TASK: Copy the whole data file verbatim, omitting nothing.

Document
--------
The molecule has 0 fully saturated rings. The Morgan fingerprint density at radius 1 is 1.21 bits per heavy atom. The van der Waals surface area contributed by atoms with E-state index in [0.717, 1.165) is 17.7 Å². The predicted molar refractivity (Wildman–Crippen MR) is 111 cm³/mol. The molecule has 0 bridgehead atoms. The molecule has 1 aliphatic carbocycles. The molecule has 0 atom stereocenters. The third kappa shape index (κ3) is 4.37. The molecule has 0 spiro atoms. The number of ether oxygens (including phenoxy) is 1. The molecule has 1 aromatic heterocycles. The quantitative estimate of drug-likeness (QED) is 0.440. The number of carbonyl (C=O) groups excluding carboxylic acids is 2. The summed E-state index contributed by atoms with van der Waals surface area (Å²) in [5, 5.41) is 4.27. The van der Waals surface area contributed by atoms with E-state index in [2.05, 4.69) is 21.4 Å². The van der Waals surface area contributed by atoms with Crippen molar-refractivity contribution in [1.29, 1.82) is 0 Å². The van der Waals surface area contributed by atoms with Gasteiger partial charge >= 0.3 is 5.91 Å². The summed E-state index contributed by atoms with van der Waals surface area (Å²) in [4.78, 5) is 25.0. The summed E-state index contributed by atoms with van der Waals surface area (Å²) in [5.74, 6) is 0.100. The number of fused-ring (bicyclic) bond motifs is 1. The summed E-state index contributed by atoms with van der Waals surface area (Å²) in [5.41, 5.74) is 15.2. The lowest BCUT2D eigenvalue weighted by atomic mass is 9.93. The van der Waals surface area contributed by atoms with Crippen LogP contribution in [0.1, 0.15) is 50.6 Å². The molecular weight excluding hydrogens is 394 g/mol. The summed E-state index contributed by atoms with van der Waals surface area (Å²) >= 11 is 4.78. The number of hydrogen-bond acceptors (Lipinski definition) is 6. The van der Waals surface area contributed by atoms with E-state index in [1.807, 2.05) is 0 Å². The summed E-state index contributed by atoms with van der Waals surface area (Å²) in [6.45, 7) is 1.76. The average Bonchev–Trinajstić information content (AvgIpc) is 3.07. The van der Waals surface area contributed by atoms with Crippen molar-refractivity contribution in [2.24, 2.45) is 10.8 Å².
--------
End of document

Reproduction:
The molecule has 0 fully saturated rings. The Morgan fingerprint density at radius 1 is 1.21 bits per heavy atom. The van der Waals surface area contributed by atoms with E-state index in [0.717, 1.165) is 17.7 Å². The predicted molar refractivity (Wildman–Crippen MR) is 111 cm³/mol. The molecule has 0 bridgehead atoms. The molecule has 1 aliphatic carbocycles. The molecule has 0 atom stereocenters. The third kappa shape index (κ3) is 4.37. The molecule has 0 spiro atoms. The number of ether oxygens (including phenoxy) is 1. The molecule has 1 aromatic heterocycles. The quantitative estimate of drug-likeness (QED) is 0.440. The number of carbonyl (C=O) groups excluding carboxylic acids is 2. The summed E-state index contributed by atoms with van der Waals surface area (Å²) in [5, 5.41) is 4.27. The van der Waals surface area contributed by atoms with E-state index in [2.05, 4.69) is 21.4 Å². The van der Waals surface area contributed by atoms with Crippen molar-refractivity contribution in [1.29, 1.82) is 0 Å². The van der Waals surface area contributed by atoms with Gasteiger partial charge >= 0.3 is 5.91 Å². The summed E-state index contributed by atoms with van der Waals surface area (Å²) in [4.78, 5) is 25.0. The summed E-state index contributed by atoms with van der Waals surface area (Å²) in [5.74, 6) is 0.100. The number of fused-ring (bicyclic) bond motifs is 1. The summed E-state index contributed by atoms with van der Waals surface area (Å²) in [5.41, 5.74) is 15.2. The lowest BCUT2D eigenvalue weighted by atomic mass is 9.93. The van der Waals surface area contributed by atoms with Crippen LogP contribution in [0.1, 0.15) is 50.6 Å². The molecular weight excluding hydrogens is 394 g/mol. The summed E-state index contributed by atoms with van der Waals surface area (Å²) >= 11 is 4.78. The number of hydrogen-bond acceptors (Lipinski definition) is 6. The van der Waals surface area contributed by atoms with E-state index in [1.807, 2.05) is 0 Å². The summed E-state index contributed by atoms with van der Waals surface area (Å²) in [6.45, 7) is 1.76. The average Bonchev–Trinajstić information content (AvgIpc) is 3.07. The van der Waals surface area contributed by atoms with Crippen molar-refractivity contribution in [2.24, 2.45) is 10.8 Å².